QM Creative Talents: Dolly Garland

Dolly Garland is studying for MA in English Literature. She is a freelance writer, a soon-to-be published short story author, a poet and an aspiring novelist. She is the founder of Kaizen Journaling, where she teaches people how to use journaling for personal development. You can follow her on Twitter here (@DollyGarland) and her work can be found on her website here: www.kaizenjournaling.com.

When did you first develop an interest in creative writing?

I developed an interest in creating writing since my early teenage years when I started writing poems and short stories. It just never occurred to me at the time that it could be a career choice, so I went and got a business degree instead.

Who are you go-to writers for inspiration?

It really depends on the mood, and what I need inspiration for. But Virginia Woolf’s “A Writer’s Diary” and Ben Okri’s “A Way of Being Free” are two things that never fail to inspire me.

How do you generate an idea for a poem?

Sometimes I write a poem because I have a theme in mind, something I want to talk about, or express through poetry. At other times, it’s imagery: something as simple as looking at an old, broken chair or river rushing over rocks. I also use a word or a phrase that strikes a chord with me and write a poem around that.


Here is a selection of Dolly’s poetry:

The Mask of Respectability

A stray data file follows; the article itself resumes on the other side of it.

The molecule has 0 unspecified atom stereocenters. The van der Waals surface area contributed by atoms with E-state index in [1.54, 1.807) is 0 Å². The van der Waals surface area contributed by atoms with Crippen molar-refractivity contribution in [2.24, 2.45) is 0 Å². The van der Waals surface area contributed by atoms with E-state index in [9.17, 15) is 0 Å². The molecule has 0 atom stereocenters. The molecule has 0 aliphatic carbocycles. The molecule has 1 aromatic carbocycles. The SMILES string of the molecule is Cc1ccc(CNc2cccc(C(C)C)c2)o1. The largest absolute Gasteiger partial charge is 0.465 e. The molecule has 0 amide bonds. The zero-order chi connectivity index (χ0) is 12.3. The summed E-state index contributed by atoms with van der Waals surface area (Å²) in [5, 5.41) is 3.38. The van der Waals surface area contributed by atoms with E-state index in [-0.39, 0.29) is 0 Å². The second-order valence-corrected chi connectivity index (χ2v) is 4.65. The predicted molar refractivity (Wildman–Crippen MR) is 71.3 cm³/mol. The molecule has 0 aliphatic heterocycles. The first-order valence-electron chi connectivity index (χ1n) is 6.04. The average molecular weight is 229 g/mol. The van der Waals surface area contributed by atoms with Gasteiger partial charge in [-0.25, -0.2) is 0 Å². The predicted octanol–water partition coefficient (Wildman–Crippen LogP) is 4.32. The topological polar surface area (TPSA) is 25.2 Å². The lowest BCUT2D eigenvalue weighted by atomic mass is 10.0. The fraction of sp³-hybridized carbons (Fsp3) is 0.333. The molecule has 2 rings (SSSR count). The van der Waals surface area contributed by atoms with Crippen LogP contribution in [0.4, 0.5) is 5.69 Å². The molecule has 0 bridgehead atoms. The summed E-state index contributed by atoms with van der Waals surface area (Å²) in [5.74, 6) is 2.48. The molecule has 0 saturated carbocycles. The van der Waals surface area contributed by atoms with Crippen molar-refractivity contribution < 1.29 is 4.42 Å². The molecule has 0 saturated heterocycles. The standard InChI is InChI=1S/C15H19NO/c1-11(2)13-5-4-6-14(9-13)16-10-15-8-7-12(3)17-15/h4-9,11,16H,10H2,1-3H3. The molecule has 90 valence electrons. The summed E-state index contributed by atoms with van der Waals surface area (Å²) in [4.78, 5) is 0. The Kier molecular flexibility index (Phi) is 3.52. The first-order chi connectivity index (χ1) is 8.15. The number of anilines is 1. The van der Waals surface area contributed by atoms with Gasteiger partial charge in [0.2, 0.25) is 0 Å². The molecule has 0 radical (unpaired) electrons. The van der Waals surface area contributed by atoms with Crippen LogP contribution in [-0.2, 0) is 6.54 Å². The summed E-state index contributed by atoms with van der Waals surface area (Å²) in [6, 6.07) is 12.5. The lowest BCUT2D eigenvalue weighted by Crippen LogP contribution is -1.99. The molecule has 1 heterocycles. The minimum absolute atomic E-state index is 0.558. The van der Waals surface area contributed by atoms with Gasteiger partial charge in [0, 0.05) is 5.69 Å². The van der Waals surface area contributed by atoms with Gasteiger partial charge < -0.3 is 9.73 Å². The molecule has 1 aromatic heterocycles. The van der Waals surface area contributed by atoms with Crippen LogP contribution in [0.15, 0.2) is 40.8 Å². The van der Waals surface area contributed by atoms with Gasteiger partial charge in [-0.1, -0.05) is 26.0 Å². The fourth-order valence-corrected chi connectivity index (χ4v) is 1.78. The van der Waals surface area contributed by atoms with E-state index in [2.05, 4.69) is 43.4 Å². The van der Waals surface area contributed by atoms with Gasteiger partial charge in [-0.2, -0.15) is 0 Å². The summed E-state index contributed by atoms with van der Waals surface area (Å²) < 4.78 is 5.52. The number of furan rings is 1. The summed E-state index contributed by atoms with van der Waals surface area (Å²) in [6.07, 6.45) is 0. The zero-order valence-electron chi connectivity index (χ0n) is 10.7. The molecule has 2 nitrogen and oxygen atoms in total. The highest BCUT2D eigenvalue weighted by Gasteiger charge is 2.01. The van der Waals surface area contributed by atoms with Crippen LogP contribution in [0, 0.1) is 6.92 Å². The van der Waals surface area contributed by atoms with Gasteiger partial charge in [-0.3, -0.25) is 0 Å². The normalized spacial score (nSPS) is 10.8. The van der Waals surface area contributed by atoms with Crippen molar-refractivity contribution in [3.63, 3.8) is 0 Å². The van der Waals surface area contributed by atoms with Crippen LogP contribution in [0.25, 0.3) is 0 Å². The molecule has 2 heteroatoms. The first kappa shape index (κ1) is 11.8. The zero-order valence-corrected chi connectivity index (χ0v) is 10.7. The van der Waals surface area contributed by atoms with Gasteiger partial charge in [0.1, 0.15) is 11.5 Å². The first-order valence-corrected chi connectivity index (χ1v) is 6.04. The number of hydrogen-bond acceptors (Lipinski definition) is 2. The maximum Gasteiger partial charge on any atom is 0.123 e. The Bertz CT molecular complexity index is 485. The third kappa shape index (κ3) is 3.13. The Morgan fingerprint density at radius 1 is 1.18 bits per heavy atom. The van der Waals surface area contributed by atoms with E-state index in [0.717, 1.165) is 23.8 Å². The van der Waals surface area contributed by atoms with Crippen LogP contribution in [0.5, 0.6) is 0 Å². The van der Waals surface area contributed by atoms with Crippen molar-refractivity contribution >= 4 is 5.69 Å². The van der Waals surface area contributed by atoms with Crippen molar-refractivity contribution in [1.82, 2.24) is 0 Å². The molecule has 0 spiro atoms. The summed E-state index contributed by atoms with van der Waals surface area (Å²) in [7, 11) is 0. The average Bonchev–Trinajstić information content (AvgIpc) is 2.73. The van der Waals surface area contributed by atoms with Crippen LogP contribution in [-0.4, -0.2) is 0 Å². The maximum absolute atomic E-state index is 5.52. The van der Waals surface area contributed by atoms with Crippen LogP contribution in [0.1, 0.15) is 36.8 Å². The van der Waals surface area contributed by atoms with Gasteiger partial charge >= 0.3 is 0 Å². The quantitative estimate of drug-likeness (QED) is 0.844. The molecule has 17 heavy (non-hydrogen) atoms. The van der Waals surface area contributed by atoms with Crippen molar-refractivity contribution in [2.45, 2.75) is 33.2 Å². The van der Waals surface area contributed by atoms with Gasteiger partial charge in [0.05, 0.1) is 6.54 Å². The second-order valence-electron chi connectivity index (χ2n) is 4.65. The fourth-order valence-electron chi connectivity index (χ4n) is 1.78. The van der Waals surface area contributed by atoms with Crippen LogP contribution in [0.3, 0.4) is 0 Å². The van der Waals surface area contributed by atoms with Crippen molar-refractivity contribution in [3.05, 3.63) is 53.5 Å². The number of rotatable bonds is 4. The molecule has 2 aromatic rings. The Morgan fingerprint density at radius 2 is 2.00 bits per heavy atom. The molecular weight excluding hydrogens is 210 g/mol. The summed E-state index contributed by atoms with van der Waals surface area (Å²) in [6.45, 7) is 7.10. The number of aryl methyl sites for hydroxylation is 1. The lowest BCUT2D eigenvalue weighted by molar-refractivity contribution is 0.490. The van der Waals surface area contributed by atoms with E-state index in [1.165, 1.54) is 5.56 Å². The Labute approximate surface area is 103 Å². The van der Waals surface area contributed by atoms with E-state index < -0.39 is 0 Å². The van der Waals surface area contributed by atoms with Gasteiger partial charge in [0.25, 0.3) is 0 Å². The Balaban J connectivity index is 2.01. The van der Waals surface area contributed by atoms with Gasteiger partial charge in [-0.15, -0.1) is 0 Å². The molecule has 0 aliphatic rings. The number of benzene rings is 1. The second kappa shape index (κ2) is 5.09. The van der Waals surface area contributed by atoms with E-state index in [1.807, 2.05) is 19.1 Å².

It was custom-made,

The mask of respectability,

Passed down to each generation

Like a treasured heirloom.

We were all taught to keep the mask on,

At all times, until the curtain fell.

It was like a second skin

Protecting our status, and

Family name, earning us

The deference that was our due.

Then the curtain fell,

And the mask came off.

The respectability went for a brief

Hiatus, as naked bodies slithered

On beds that didn’t belong to them,

As husbands beat their wives,

Mistresses paraded through

The house in saris more expensive

Than what the wife had ever gotten,

As the sons learned from their fathers,

And set back progress for another generation;

The daughters were taught to accept it all,

Because it was their fate, to be

A good daughter, sister, wife, mother;

Live to serve, obey, and follow the men,

And earn a trip to heaven from the funeral pyre.

I ripped off my mask before the curtain fell,

Accepted the prospect of a future hell,

To enjoy the freedom of being me

That is available now.

Pretentious Sophistication

Sunshine streaming over the

Washed-up wooden tables

Of the little café, attempting

To make the suburban street

Trendy; couples sit on the deliberately

Mismatched chairs, holding hands

And sipping gingerbread lattes;

Families with strollers stop in

For a bite to eat;

The wannabe bohemians

Sit for hours, ordering Americanos

And olives, talking about

Books and politics,

Arguing with opinions not their own.

The owner bustles behind the counter,

Serving smiles and small talk

As a bonus, and the cash register

Rings, ch-ching, ch-ching,

As the suburbanites pretend

The city sophistication,

Through over-priced coffees and Paninis.

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